| ||This Article establishes the principle that a non-performance which is to be expected is to be equated with a non-performance which occurred at the time when performance fell due. It is a requirement that it be clear that there will be non-performance; a suspicion, even a well-founded one, is not sufficient. Furthermore, it is necessary that the non-performance be fundamental and that the party who is to receive performance give notice of termination.
An example of anticipatory non-performance is the case where one party declares that it will not perform the contract; however, the circumstances also may indicate that there will be a fundamental non-performance.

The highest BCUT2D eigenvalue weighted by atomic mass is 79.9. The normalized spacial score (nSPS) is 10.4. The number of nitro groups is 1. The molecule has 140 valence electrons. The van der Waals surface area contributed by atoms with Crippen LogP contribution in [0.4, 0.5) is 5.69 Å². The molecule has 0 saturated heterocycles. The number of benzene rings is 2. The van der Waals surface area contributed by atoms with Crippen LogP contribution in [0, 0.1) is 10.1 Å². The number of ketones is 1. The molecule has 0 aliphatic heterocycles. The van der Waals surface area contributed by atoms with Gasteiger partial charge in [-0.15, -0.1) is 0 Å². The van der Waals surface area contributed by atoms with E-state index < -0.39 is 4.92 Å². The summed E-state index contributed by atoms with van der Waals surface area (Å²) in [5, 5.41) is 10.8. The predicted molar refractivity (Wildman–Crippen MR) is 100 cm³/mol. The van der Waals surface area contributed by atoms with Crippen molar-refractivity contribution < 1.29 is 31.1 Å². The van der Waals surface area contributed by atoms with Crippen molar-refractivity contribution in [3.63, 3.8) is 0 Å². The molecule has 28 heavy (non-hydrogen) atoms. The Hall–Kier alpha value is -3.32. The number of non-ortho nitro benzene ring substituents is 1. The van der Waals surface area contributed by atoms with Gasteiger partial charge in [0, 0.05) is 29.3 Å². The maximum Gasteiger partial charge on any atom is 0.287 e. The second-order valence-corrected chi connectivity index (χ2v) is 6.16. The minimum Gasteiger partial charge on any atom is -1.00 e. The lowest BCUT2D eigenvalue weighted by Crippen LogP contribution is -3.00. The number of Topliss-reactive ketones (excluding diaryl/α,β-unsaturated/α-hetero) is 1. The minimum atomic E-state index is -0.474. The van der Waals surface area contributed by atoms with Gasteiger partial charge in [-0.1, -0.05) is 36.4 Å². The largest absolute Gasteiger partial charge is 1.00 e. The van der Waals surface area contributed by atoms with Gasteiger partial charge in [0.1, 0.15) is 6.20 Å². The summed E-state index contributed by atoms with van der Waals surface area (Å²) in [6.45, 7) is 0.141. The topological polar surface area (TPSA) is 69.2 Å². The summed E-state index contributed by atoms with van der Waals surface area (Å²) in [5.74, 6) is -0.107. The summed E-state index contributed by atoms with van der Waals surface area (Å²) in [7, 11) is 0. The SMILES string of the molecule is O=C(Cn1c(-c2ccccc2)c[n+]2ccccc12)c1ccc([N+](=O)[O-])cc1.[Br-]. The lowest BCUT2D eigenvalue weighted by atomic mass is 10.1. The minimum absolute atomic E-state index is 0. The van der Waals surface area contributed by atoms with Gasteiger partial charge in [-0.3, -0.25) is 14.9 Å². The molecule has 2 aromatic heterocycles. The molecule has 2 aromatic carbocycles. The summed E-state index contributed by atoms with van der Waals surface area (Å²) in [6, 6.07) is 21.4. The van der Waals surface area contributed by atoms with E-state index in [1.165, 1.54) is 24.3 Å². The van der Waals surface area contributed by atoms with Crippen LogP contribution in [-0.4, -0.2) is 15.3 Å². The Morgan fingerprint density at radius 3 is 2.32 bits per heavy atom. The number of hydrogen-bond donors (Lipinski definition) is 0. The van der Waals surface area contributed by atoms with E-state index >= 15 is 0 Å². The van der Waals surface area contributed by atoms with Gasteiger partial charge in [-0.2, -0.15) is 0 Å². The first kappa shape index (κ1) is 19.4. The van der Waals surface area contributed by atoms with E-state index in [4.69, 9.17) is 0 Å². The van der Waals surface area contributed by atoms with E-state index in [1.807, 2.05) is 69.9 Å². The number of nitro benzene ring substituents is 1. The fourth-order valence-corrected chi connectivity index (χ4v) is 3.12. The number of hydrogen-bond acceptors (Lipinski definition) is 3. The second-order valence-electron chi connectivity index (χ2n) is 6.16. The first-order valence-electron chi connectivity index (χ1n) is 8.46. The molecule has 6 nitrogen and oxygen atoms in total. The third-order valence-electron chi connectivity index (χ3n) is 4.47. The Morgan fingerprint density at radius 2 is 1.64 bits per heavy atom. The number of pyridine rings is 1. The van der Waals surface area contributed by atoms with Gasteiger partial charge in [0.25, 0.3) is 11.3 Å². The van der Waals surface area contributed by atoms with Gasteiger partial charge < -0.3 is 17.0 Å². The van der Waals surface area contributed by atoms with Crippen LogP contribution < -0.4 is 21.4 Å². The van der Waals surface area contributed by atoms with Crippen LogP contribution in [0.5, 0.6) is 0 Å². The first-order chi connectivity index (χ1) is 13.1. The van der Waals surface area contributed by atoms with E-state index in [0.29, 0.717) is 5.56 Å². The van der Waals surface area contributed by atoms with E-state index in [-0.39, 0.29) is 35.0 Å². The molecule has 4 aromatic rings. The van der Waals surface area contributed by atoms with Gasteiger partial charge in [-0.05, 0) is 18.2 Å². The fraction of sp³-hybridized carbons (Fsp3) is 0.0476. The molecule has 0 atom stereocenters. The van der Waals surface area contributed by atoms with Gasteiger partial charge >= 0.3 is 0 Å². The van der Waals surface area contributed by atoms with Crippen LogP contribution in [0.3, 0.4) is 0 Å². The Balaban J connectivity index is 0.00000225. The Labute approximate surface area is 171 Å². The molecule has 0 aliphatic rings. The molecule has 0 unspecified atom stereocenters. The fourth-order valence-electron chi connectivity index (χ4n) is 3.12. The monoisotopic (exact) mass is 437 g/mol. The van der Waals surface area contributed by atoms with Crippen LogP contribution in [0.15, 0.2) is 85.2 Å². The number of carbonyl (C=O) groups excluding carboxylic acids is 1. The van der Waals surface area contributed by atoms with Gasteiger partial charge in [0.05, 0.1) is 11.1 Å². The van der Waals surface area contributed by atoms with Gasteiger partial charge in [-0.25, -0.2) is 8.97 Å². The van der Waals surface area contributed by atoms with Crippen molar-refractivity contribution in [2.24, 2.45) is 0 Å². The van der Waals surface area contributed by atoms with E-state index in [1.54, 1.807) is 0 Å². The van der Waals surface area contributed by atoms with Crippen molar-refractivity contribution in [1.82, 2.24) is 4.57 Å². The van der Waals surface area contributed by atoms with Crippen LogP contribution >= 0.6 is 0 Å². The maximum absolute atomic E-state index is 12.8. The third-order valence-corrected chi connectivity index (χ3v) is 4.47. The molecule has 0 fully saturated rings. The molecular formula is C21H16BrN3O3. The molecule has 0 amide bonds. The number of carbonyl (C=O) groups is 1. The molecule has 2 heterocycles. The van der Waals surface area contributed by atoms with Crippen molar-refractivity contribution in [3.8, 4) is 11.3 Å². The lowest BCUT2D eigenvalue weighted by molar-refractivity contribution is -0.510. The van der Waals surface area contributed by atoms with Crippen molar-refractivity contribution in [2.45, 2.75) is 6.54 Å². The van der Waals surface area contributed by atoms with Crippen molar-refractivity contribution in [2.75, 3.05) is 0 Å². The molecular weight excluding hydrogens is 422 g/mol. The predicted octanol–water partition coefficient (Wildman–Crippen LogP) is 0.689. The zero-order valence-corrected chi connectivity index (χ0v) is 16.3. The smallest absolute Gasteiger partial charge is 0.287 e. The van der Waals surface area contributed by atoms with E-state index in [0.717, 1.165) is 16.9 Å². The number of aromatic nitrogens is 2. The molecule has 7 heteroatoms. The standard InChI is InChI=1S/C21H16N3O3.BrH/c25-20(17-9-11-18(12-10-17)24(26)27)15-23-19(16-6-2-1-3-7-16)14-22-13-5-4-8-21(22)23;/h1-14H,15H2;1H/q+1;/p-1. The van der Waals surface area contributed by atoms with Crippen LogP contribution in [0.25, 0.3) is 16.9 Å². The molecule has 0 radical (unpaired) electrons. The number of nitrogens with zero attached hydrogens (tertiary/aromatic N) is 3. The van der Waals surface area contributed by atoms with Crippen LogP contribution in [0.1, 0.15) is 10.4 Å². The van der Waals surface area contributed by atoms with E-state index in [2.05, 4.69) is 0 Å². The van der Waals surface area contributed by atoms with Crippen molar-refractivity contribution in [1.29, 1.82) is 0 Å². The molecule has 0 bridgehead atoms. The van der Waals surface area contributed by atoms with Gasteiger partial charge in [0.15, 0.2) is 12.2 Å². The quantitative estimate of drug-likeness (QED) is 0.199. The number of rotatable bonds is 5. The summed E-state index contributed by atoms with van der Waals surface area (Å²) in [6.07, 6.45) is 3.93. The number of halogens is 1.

A promises to deliver oil to B by M/S Paul at the terminal in country X on 3 February. On 25 January M/S Paul is still 2,000 kilometres from the terminal. At the speed it is making it will not arrive on 3 February, but at the earliest on 8 February. As time is of the essence, a substantial delay is to be expected, and B may terminate the contract before 3 February.